I am entering a season in answer to the call of God that is bound to be impossible. I am not slaying giants, but if I were to write out a “to do” list for the next year, I would hibernate with my heart in a safe cocoon hoping the giants will pass without noticing me. He’s asked me to do big things. They require a great deal of faith. I cannot do these things by way of an agenda. The only way will be to continually humble myself, confessing my inability to do it all, pressing into His presence and not into my abilities. He gives us more than we can handle. He does this so that we will honor him and demonstrate his loving might.
How do we stand up courageously under the towering giant of “too much”? By bending down in humility, picking up a stone of remembrance, standing in the courage born of knowing that God is far stronger than the giant, stringing our slingshots with the tension of faith, and letting fly the weapon of the Word that admits I am not enough, but God is. This is the promise:
“God is able to bless you abundantly, so that in all things at all times, having all that you need, you will abound in every good work.” 2 Corinthians 9:8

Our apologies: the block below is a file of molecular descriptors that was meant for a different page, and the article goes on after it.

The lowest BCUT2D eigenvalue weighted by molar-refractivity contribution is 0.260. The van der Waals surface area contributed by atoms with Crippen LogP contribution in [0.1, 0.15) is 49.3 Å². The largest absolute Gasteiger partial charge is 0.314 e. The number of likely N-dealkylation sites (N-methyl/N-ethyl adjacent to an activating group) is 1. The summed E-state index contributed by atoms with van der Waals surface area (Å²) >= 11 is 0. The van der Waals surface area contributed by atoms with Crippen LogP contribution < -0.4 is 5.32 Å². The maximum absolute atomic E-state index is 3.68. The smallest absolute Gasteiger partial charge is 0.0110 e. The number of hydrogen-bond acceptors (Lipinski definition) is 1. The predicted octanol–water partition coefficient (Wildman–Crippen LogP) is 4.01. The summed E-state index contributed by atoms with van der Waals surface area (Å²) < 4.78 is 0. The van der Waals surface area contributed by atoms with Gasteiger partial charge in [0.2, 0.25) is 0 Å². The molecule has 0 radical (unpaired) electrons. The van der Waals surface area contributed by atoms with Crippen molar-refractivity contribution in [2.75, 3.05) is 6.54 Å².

I’ll take you back into the day I wrote this post because it illustrates in microcosm what God does on a macro level with our lives.
Instead of dragging myself from task to task, I found that I was filled with energy and joy. What had looked hard became easy. The indecision went away, I had space to be creative (something I thought would have to wait for another day), and I accomplished everything but one on my list that I had thought would take three days. In addition, I did a few extra things. The even more marvelous part was that I did it with a deep sense of God’s presence and accompaniment and strengthening.
I will be honest, this does not always happen, for there are days that do drag and are difficult, and I don’t have a sense of God’s presence, even after humbling myself and meeting with Him. My spirit feels lean and hungry then, so I (try to) lean into the promise that “Blessed are the poor in spirit, for theirs is the kingdom of heaven.” (Matt. 5:3) The abundance promised here is not felt yet, but that doesn’t mean it isn’t there. The challenge here is not to try to fill my hungry spirit with accomplishments, but to carry on waiting in humility.
Then God shows up big, like he did the day I wrote this, and as I experience the fullness of his presence I am empowered in my tasks. I get a taste of heaven, and I am humbled all the more into joyful awe that today, in my life, his will was done on earth as it is in heaven.
He’s arranged it so that our small days are filled with promise, with provision, with Him. Whether it’s a day that you taste heaven or a day that you hunger for it, the more we recognize our inabilities and stand courageous in His abilities, the more we will be full of hope and peace and joy. Our interior worlds will not be constrained by worry, or “to do” lists, rather, they will be full and spacious. An abundant life is not something achieved; it is given.